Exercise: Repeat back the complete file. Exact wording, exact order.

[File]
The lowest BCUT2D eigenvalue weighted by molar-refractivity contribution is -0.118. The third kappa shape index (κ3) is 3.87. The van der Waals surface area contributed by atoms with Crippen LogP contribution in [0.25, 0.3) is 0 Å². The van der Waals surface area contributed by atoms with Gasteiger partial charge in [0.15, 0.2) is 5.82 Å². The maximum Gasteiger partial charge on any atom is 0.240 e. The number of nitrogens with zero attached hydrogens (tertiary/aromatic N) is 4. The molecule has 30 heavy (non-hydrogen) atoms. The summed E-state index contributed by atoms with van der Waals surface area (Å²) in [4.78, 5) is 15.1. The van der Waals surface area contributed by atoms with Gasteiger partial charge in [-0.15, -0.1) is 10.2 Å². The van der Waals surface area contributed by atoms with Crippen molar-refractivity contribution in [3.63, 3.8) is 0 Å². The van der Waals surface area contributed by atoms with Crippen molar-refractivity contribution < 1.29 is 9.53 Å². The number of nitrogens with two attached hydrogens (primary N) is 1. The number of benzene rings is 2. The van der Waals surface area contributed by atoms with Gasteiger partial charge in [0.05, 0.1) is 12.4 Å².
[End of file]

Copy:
The lowest BCUT2D eigenvalue weighted by molar-refractivity contribution is -0.118. The third kappa shape index (κ3) is 3.87. The van der Waals surface area contributed by atoms with Crippen LogP contribution in [0.25, 0.3) is 0 Å². The van der Waals surface area contributed by atoms with Gasteiger partial charge in [0.15, 0.2) is 5.82 Å². The maximum Gasteiger partial charge on any atom is 0.240 e. The number of nitrogens with zero attached hydrogens (tertiary/aromatic N) is 4. The molecule has 30 heavy (non-hydrogen) atoms. The summed E-state index contributed by atoms with van der Waals surface area (Å²) in [4.78, 5) is 15.1. The van der Waals surface area contributed by atoms with Gasteiger partial charge in [-0.15, -0.1) is 10.2 Å². The van der Waals surface area contributed by atoms with Crippen molar-refractivity contribution in [3.63, 3.8) is 0 Å². The van der Waals surface area contributed by atoms with Crippen molar-refractivity contribution < 1.29 is 9.53 Å². The number of nitrogens with two attached hydrogens (primary N) is 1. The number of benzene rings is 2. The van der Waals surface area contributed by atoms with Gasteiger partial charge in [0.05, 0.1) is 12.4 Å².